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The interaction between light and matter is one of the main sources of information about the physical properties of the world around us. The way the electrons and nuclei interact with electromagnetic waves of different wavelengths reflects their microscopic self-organization in the materials. In particular, their collective modes, such as plasma waves of electrons, lattice vibrations and excitonic (interband) transitions, make specific imprints in the terahertz, infrared and visible spectra, which, when deciphered, provide invaluable scientific insights and clues for new applications.

It is extremely important to understand the material properties at the nanoscale. However, the Abbe’s principle limits the resolution in optical microscopy to about one-half of the wavelength when the light source is located by more that one wavelength from the studied object (far-field illumination). This ‘malediction’ can be removed using near-field optical methods, which already exist for many decades but have only recently become mature enough to be routinely used in the fundamental material research. In particular, the method of scattering-type scanning near-field optical microscopy (s-SNOM), which combines the atomic-force microscopy (AFM) with optical illumination, has demonstrated a wavelength-independent spatial resolution of about 10 nanometers in an extremely broad spectral range from the terahertz to the visible.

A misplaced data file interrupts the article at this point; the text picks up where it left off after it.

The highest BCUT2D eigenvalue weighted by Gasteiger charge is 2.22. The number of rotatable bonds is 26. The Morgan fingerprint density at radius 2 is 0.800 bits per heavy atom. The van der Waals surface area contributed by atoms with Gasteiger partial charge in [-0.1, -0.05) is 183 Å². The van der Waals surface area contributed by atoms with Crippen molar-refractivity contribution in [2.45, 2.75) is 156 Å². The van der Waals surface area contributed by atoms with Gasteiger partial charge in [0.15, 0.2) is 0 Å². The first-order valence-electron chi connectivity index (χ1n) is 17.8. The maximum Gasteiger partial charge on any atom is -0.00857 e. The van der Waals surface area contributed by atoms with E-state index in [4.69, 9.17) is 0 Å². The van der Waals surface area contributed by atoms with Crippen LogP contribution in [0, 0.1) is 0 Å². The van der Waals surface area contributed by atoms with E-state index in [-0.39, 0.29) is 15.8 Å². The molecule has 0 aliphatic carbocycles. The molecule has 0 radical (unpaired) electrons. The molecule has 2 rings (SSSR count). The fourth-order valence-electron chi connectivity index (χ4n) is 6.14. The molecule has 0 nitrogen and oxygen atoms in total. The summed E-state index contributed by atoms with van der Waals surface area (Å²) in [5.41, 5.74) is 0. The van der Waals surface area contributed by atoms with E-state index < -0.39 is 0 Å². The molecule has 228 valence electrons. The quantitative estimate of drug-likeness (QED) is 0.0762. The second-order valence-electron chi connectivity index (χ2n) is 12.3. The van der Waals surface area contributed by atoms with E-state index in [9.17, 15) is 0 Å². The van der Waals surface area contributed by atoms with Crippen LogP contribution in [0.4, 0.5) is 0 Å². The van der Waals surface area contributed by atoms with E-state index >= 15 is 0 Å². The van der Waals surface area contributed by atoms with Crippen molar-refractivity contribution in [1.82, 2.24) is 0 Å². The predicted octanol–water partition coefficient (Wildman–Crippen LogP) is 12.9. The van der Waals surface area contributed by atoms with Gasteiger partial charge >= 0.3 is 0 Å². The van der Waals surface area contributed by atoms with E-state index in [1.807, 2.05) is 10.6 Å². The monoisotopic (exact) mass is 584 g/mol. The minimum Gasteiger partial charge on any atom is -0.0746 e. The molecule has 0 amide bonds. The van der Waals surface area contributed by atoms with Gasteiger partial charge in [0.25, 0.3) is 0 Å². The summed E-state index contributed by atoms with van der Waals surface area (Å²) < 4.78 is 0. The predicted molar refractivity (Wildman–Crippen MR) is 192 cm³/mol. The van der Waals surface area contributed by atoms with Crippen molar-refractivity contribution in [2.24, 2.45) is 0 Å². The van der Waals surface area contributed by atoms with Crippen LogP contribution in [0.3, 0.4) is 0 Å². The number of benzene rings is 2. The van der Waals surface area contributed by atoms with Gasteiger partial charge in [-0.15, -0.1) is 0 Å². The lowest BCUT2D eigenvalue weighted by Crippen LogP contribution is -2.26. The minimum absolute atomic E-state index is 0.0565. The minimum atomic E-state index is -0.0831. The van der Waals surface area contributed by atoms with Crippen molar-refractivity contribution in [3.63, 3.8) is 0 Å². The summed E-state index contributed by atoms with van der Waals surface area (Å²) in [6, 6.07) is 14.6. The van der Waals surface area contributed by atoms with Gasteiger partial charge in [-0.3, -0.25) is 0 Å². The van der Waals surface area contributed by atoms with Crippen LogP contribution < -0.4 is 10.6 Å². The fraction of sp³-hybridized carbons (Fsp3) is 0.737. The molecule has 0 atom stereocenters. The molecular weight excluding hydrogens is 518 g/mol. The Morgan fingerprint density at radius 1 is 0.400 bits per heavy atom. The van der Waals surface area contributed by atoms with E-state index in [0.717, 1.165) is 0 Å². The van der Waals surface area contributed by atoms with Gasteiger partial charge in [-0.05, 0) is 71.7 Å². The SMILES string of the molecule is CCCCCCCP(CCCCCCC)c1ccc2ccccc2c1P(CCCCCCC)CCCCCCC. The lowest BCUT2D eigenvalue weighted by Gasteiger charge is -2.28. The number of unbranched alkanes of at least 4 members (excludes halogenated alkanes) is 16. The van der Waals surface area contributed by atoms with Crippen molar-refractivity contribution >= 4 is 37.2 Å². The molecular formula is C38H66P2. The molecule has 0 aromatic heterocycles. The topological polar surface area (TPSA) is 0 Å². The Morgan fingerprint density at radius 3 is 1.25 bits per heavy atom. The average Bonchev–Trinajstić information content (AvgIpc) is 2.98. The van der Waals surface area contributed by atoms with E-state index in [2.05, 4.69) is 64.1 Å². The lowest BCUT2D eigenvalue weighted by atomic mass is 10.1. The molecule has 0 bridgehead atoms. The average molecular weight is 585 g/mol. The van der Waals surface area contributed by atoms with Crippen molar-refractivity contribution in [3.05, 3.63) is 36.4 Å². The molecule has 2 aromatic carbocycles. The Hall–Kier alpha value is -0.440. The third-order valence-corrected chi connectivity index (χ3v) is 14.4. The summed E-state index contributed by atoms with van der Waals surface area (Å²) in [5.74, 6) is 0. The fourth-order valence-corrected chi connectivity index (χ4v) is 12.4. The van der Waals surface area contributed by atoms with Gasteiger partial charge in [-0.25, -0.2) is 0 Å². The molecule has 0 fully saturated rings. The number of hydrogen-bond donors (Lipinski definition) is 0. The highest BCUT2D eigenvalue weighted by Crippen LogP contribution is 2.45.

Our group conducts infrared optical studies of functional oxides and 2D van der Waals materials, which present significant interest for optoelectronic and plasmonic applications. We use a combination of near-field and far-field techniques under variable temperature with a possibility to apply external magnetic field and electrostatic gating. A central and most unique piece of our instrumentation is a cryogenic s-SNOM system (Neaspec GmbH) equipped with several tunable monochromatic and broadband laser sources covering the wavelength range between 5 and 17 microns (photon energies between 73 – 310 meV). This instrument allows us to perform infrared nanoscopy at temperatures down to 6 K, using closed-cycle cooling. Additionally, we use a conventional FT-IR microscope (Bruker Optics) equipped with optical and magneto-optical cryostats. All studies are done in a close collaboration with other groups inside and outside the DQMP specialized in the crystal and thin-film growth, transport measurements, Raman spectroscopy and ARPES.

Our current research projects include:

  • electromagnetic properties of two-dimensional electron gas (2DEG) formed at oxide interfaces
  • electronic phase separation at metal-insulator transitions in transition-metal oxides
  • electrically tunable surface phonon-polaritons (PhPs) in functional oxides and van der Waals materials
  • magneto-plasmons in graphene
  • quantitative methods spectral modelling in the near-field and far-field experiments